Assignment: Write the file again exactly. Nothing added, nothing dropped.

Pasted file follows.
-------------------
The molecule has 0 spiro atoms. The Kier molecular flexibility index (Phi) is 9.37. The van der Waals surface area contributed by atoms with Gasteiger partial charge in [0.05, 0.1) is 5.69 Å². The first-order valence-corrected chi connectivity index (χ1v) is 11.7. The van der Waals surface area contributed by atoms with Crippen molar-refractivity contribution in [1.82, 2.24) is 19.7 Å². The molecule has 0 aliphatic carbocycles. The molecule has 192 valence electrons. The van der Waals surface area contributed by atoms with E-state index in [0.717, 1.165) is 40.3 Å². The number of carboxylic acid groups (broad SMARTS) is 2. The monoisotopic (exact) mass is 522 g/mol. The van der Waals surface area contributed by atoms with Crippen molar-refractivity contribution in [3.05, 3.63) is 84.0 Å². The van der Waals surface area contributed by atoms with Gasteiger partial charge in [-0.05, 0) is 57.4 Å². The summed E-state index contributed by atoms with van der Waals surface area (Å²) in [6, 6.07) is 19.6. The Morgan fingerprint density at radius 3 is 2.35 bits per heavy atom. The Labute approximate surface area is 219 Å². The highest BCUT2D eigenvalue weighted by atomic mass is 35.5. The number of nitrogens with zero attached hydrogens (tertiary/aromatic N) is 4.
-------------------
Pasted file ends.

The molecule has 0 spiro atoms. The Kier molecular flexibility index (Phi) is 9.37. The van der Waals surface area contributed by atoms with Gasteiger partial charge in [0.05, 0.1) is 5.69 Å². The first-order valence-corrected chi connectivity index (χ1v) is 11.7. The van der Waals surface area contributed by atoms with Crippen molar-refractivity contribution in [1.82, 2.24) is 19.7 Å². The molecule has 0 aliphatic carbocycles. The molecule has 192 valence electrons. The van der Waals surface area contributed by atoms with E-state index in [0.717, 1.165) is 40.3 Å². The number of carboxylic acid groups (broad SMARTS) is 2. The monoisotopic (exact) mass is 522 g/mol. The van der Waals surface area contributed by atoms with Crippen molar-refractivity contribution in [3.05, 3.63) is 84.0 Å². The van der Waals surface area contributed by atoms with Gasteiger partial charge in [-0.05, 0) is 57.4 Å². The summed E-state index contributed by atoms with van der Waals surface area (Å²) in [6, 6.07) is 19.6. The Morgan fingerprint density at radius 3 is 2.35 bits per heavy atom. The Labute approximate surface area is 219 Å². The highest BCUT2D eigenvalue weighted by atomic mass is 35.5. The number of nitrogens with zero attached hydrogens (tertiary/aromatic N) is 4.